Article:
Boys tennis: Benoy wins atop lineup against Oregon
Boys track: Walker wins 100
Continued from page 9
Continued from page 9
Stoughton 4, Waukesha North 2
finished eighth in the 100 hurdles with a personal-best 18.2.
Stoughton again swept all four singles flights Saturday to close out a 4-2 win over Waukesha North. Benoy closed out the match with a 4-6, 6-1, (11-9) win in a tiebreaker at No. 1 singles over Ludek Zutepek. Meyer and Zeichert cruised 6-2, 6-0 and 6-0, 6-3 at Nos. 2 singles and 3 singles against Sam Ehwert and Jason Virasith, respectively. Schreier had Stoughton’s final win, defeating Adam Woehrer 6-4, 6-1 at No. 4 singles win.
Fort triangular Walker had a hand in an individual and a relay victory at Tuesday’s triangular at Jones Dairy Stadium in Fort Atkinson. He won the 100 in a season-record 11.73 and finished second in the 200 (24.39). The senior was joined by Andrew Straughter, Delvion Watson and Hutcherson to take the 4x100 by three s e c o n d s ove r M o n o n a Grove in 47.44. Stoughton scored
Stoughton, Monroe (ppd.) A late-season snowstorm Thursday, April 11, forced the Vikings to postpone their dual against Monroe. No make-up date had been announced as the Courier Hub went to press on Tuesday, April 16.
51 points and finished behind Monona Grove (69) and Fort Atkinson (63). Herbst, Empey, Sanford and Hutcherson added the 4x400 crown in 3:38.65 and the 4x800 team of Jack Albert, Gavin Model, Smith and Flint won the 4x800 by more than :25 with a 8:59.22. Junior Adam Hobson’s triple jump of 39-4 was the only other individual winner for Stoughton. Sheehy cleared a season-best 5-10 for second in the high jump. Wicks reached 10-6 for second in the pole vault.
Photo by Jeremy Jones
Sophomore Steven Benoy returns a shot Tuesday against Oregon senior Sean Bychowski at No. 1 singles. Benoy won the match 6-3, 6-2 but Stoughton dropped the dual meet 6-1.
Baseball: Stoughton falls to Madison Edgewood Continued from page 10 Crusaders 8-5 but committed five errors. Stoughton trailed 1-0 through three innings before Edgewood broke the game open with three runs in the top of the fourth. Right fielder Mitchell Wendler tripled home a run. A passed ball and a single drove in the other. Wendler singled home another run as part of a two-run fifth. Andrew Newton took the win for Edgewood. He allowed eight hits and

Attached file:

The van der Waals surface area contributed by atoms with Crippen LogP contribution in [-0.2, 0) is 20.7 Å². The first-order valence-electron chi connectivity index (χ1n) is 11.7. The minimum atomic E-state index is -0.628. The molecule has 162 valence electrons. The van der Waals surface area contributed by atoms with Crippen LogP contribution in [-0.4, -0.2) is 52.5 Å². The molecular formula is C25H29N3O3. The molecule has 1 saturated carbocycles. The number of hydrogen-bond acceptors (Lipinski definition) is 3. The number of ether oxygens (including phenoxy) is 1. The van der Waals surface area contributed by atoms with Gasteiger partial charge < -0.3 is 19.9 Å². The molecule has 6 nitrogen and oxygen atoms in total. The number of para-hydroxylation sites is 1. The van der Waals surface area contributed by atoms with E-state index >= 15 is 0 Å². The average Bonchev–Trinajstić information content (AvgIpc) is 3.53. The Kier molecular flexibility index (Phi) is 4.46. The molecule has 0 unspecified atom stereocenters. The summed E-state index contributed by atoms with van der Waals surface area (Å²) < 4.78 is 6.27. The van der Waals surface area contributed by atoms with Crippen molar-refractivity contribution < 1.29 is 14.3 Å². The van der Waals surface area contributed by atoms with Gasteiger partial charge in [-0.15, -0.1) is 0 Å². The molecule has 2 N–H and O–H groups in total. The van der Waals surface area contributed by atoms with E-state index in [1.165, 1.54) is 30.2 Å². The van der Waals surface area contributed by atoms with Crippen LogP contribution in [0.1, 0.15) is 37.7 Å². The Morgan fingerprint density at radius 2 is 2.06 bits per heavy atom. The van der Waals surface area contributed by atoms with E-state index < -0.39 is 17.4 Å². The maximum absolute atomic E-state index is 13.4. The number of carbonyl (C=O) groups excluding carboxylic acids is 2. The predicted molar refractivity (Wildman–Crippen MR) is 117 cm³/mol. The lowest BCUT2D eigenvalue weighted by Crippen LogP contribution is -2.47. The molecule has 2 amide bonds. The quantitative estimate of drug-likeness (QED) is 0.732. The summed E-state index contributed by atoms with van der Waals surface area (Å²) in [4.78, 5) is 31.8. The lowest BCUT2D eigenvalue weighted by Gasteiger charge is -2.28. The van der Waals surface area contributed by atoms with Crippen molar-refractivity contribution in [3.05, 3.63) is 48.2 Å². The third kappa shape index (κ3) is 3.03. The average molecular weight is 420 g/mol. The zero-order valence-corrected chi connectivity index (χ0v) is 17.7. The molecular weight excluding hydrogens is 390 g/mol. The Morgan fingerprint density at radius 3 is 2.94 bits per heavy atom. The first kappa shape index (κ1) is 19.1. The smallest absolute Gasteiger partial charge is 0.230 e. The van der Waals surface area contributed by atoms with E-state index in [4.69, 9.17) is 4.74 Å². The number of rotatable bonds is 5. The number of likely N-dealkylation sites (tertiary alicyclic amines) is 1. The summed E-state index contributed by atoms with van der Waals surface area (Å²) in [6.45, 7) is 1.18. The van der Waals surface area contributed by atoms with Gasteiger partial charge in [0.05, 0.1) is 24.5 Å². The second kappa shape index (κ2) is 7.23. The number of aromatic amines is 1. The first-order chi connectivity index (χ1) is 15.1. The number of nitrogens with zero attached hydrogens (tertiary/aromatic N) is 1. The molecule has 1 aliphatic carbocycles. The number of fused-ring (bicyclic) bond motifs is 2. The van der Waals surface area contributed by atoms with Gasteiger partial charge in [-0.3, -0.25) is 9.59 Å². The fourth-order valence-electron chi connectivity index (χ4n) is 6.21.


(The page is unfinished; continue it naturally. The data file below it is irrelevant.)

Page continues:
zero runs over six innings, striking out four and walking one. Jackson Wendler threw one inning in relief out of the bullpen. Connor Kalinowski took the loss for Vikings. He allowed five hits and six runs over four and a third innings. Ellingson went 3-for-4 at the plate to lead Vikings in hits.
five-hitter Monday to lead the host Vikings to a 5-1 nonconference win over Deerfield. “ We h a d s o m e o t h er guys lined up in relief since we haven’t played in awhile, but they way he was throwing he deserved to keep going,” Dunnihoo said. “He was effective because he threw strikes and was able to mix his fastball and curve ball.” Stoughton 5, Curry gave up one run and struck out four. The Deerfield 1 Vikings broke the game J u n i o r R y a n C u r r y open with a four-run sectossed a complete game ond inning to take a 4-1
lead. Brady Estervig had a sacrifice bunt to get runners into scoring position, and senior Kadin Milbauer, junior Ryan Ellingson and Curry drove in runs with two-out hits in the inning. Curry helped his own cause with two RBIs.
Stoughton, Reedsburg (ppwd.) The doubleheader between Stoughton and Reedsburg on Saturday was canceled due to inclement weather.
April 18, 2019
Stoughton Courier Hub
City of Stoughton
City adopts participation plan Necessary for part of KPW residential phase ALEXANDER CRAMER Unified Newspaper Group
The city now has a plan to guide the process of soliciting public input for big projects. The public participation plan bounced between the Plan Commission and Common Council over the past month after alders and commissioners expressed their desire that it include mechanisms to ensure
public feedback would be taken into account before a vote. A public participation plan is required by state law for any change to a municipality’s comprehensive plan, which will be necessary to implement the residential phase of Kettle Park West. This plan covers the process for KPW, but it could be used as a template for other projects that require public participation. Changes to the plan include steps to ensure it would be easy for the public to attend the sessions and that the oversight boards would have enough
time to take the feedback into consideration before acting on the plan. Rather than having a public hearing the night o f a vo t e o n t h e p r oposed comprehensive plan change, there will be a “public event” two weeks prior and multiple other attempts to disseminate information about the change. The Plan Commission will create a summary of the feedback and will review it before considering adoption of the plan. The tentative schedule for the comprehensive plan amendment for the rest of KPW Phase 2 calls for a public event Monday, April
22, a public hearing May 6 at the Plan Commission and another at a joint meeting of the council and commission May 28. Constructing the first 18 homes on the site would not require an amendment to the comprehensive plan, and that stage of the plan is working its way through city government separately. Forward Development Group officials have said that part of the project could break ground as soon as August. Contact Alexander Cramer at alexander.cramer@ wcinet.com.